The first time I came across the concept of food safety was in 2015 when I worked at a Nairobi Hotel that boasts the only Food Safety Management System, to date. They were serious about it, too! I mean, these guys had molded their whole hotel processes to suit their ISO FSMS certification; their physical structures (architecture, interior design, down to which direction the doors swung open!), their human resource structures, their processes, procedures and mitigating measures…everything! Most importantly, and why they succeeded at maintaining their certification year after year, they had engrained food safety management into their culture.
Prior to COVID – 19, while working there, we knew to wash our hands at every turn. Hand wash stations were either foot operated or automatic. There were hand sanitizers along paths leading up to or near food preparation and storage areas. Safety equipment was available and considered part of the uniform.
These guys were serious!
Now, as I run my own food processing business, I think about food safety a lot. It is my responsibility to ensure that the products I give my customers is “fit for food”. This year’s theme for the Food Safety day is “Food Safety is Everyone’s Business” and I agree completely. The major players are, of course, the producers and processors of food and the regulators, be they in government or the private sector. The consumers depend on these major players to bare their responsibility with integrity so that they can be sure the food that hits their tables is safe for consumption. The consumer then bares the responsibility of handling the food appropriately (clean hands or crockery, preparing the foods using the required temperatures or methods etc.) so that the food is fit for consumption.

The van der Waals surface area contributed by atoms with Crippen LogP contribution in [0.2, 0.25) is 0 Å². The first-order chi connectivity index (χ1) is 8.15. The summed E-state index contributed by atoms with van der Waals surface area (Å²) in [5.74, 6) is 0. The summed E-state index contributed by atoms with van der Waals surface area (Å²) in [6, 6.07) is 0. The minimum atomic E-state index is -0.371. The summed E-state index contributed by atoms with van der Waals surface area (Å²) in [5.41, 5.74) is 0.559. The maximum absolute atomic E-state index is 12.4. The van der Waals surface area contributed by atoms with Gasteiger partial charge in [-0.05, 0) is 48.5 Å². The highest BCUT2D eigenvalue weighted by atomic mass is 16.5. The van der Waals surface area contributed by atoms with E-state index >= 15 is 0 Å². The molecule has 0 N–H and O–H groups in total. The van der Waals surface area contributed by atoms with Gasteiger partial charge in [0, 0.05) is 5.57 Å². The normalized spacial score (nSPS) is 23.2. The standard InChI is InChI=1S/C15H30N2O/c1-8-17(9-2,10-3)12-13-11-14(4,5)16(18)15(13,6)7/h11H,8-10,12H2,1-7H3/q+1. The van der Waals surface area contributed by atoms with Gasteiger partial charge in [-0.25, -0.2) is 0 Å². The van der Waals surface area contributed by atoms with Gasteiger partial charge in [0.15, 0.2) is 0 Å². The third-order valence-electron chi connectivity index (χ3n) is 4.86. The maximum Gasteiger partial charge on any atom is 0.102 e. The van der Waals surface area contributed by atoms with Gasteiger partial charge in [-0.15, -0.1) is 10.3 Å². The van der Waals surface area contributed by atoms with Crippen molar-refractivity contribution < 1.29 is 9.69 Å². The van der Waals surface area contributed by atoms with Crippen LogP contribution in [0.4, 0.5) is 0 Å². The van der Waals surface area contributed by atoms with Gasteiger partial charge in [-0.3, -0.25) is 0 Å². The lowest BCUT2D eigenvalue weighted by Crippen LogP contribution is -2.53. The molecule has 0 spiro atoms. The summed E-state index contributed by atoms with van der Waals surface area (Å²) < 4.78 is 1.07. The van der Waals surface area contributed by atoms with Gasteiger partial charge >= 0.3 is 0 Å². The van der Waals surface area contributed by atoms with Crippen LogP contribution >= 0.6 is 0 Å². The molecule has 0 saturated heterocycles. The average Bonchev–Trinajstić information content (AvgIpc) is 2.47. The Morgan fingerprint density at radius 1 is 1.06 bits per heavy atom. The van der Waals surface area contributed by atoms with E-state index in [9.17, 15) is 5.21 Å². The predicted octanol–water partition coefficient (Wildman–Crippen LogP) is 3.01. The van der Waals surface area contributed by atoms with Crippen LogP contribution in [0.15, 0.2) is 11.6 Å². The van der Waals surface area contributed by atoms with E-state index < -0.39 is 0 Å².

In an ideal situation, all these three players work together to ensure that food is safe for consumption. Food safety IS everyone’s business. As a producer or processor of foods, tighten the measures that enhance food safety in your operations; not only because it draws customers your way, but because it is the ethical – the right thing to do. As a regulator, do your inspection without bias and thoroughly. Your recommendations are taken seriously, make them count for good. As a consumer, care about yourself enough to insist that the food you are given to consume is of the highest quality in terms of safety, not just cheap. Cheap and unsafe leads to avoidable health care expenses which could have been avoided in the first place.
Take up the challenge and make food safety your business, too.
Author: Selinah O’wakwabi – Head of Food, Fursa Africa
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